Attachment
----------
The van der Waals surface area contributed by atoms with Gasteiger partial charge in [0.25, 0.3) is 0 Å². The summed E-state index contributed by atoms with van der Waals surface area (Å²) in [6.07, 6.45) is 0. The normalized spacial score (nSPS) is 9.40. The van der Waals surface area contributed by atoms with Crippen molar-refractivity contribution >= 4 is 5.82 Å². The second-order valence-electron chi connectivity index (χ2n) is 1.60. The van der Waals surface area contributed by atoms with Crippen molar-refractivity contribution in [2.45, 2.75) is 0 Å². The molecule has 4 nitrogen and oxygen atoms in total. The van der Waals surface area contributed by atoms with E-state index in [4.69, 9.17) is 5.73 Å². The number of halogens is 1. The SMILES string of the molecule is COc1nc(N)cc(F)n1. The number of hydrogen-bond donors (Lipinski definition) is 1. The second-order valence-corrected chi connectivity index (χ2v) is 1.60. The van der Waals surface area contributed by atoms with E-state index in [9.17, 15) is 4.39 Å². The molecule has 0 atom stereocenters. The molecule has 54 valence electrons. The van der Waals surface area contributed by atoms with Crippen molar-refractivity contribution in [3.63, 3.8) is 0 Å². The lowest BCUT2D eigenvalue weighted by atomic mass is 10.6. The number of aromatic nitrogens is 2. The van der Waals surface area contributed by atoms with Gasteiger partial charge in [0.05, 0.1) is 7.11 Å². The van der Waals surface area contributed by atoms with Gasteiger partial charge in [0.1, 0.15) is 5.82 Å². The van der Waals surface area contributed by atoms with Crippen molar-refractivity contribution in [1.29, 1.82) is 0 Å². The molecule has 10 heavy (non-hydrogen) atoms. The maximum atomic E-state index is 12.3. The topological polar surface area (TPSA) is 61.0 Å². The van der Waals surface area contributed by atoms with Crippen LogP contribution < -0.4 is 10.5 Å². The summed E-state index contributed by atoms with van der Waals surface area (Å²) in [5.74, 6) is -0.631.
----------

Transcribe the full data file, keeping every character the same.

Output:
The van der Waals surface area contributed by atoms with Gasteiger partial charge in [0.25, 0.3) is 0 Å². The summed E-state index contributed by atoms with van der Waals surface area (Å²) in [6.07, 6.45) is 0. The normalized spacial score (nSPS) is 9.40. The van der Waals surface area contributed by atoms with Crippen molar-refractivity contribution >= 4 is 5.82 Å². The second-order valence-electron chi connectivity index (χ2n) is 1.60. The van der Waals surface area contributed by atoms with Crippen molar-refractivity contribution in [2.45, 2.75) is 0 Å². The molecule has 4 nitrogen and oxygen atoms in total. The van der Waals surface area contributed by atoms with E-state index in [4.69, 9.17) is 5.73 Å². The number of halogens is 1. The SMILES string of the molecule is COc1nc(N)cc(F)n1. The number of hydrogen-bond donors (Lipinski definition) is 1. The second-order valence-corrected chi connectivity index (χ2v) is 1.60. The van der Waals surface area contributed by atoms with E-state index in [9.17, 15) is 4.39 Å². The molecule has 0 atom stereocenters. The molecule has 54 valence electrons. The van der Waals surface area contributed by atoms with Crippen molar-refractivity contribution in [3.63, 3.8) is 0 Å². The lowest BCUT2D eigenvalue weighted by atomic mass is 10.6. The number of aromatic nitrogens is 2. The van der Waals surface area contributed by atoms with Gasteiger partial charge in [0.05, 0.1) is 7.11 Å². The van der Waals surface area contributed by atoms with Gasteiger partial charge in [0.1, 0.15) is 5.82 Å². The van der Waals surface area contributed by atoms with Crippen molar-refractivity contribution in [1.29, 1.82) is 0 Å². The molecule has 10 heavy (non-hydrogen) atoms. The maximum atomic E-state index is 12.3. The topological polar surface area (TPSA) is 61.0 Å². The van der Waals surface area contributed by atoms with Crippen LogP contribution < -0.4 is 10.5 Å². The summed E-state index contributed by atoms with van der Waals surface area (Å²) in [5.74, 6) is -0.631.